Information about Native and Exotic Plants

     Has the area that you are investigating been changed by people over the years?  Have people damaged or interfered with the plants that are growing there?  Native plants are those that have been growing here since before people arrived in South Florida.  Exotic plants are those that people brought here from other countries and then planted in place of the natives.  Unfortunately, exotic plants grow faster than native ones.  Maybe they can survive fires better, or perhaps insect pests don't bother them.  Whatever the reason, exotic plants can take over a community from the native plants.  Native plants get pushed out and the the community is changed forever.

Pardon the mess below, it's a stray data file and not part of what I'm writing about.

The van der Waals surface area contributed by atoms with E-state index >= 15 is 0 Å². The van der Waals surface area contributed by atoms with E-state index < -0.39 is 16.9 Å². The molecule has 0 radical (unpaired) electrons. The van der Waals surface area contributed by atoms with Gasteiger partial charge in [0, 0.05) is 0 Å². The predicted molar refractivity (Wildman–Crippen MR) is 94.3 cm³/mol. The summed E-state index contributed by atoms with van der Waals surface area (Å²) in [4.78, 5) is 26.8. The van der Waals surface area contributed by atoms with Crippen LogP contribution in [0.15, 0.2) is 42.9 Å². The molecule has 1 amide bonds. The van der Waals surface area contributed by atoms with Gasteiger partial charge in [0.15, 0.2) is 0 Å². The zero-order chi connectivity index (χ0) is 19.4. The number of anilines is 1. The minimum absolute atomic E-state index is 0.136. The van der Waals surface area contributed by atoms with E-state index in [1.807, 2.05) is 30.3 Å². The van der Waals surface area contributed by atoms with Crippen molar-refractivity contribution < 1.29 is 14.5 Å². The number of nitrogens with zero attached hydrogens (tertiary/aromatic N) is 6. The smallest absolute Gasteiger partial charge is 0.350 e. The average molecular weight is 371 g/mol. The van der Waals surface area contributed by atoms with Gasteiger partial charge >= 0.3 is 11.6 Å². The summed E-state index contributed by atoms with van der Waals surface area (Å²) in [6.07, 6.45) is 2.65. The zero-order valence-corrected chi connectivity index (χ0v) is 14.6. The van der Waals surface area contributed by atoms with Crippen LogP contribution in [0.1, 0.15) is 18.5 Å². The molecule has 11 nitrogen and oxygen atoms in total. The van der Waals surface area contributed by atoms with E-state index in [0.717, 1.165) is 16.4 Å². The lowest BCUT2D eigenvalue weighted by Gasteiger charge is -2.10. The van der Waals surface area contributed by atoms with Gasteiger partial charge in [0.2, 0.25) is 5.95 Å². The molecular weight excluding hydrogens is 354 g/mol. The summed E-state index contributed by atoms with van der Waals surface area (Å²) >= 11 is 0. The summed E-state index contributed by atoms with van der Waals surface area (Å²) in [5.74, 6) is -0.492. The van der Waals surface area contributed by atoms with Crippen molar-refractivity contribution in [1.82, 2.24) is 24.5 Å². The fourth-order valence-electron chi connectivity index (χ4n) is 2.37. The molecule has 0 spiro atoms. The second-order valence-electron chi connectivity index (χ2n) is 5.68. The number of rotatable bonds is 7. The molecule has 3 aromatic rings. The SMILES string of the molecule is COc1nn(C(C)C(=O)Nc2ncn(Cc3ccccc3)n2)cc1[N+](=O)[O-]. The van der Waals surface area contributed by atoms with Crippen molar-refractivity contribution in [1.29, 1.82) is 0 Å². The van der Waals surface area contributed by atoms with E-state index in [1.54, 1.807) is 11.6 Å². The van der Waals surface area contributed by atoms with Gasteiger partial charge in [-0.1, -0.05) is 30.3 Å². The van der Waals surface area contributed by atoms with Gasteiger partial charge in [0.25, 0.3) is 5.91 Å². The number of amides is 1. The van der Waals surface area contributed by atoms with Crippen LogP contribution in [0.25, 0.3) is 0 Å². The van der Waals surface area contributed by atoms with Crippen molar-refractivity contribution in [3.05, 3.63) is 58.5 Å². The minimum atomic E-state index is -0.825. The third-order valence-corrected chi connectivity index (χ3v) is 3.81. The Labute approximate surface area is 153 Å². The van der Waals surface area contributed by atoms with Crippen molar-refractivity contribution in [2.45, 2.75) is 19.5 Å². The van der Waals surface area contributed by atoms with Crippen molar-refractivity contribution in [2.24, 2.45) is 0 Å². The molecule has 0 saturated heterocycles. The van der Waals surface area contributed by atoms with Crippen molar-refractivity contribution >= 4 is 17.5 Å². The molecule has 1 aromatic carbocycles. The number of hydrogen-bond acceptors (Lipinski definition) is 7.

How much damage has been done to the biotic community that you are investigating?  Have exotics taken over from the natives, or have the natives survived?
     Look for the following examples of exotic plants, and read how they are harmful to our native plants:

Australian Pine:  It is from Australia, but it's not a real pine tree.  It just looks like one.  It's needle-like leaves fall on the ground and release a chemical that prevents other plants from growing.  This is a pretty good way to eliminate competition.

Brazilian Pepper:   It's also called Florida Holly.  It looks like a great big shrub, not a tree.  This is because it doesn't have one big trunk like other trees.  Instead, it grows many thin trunks branching from its base.  It pushes other plants out of the way and prevents them from getting any sunlight.

Malaleuca:  This tree's bark peels off like paper.  This tree takes over wherever there is abundant water.  The problem is that it absorbs tremendous amounts of this precious water.  It then turns the wet area into a dry area.  The trees also grow so close together, no other plants can live there.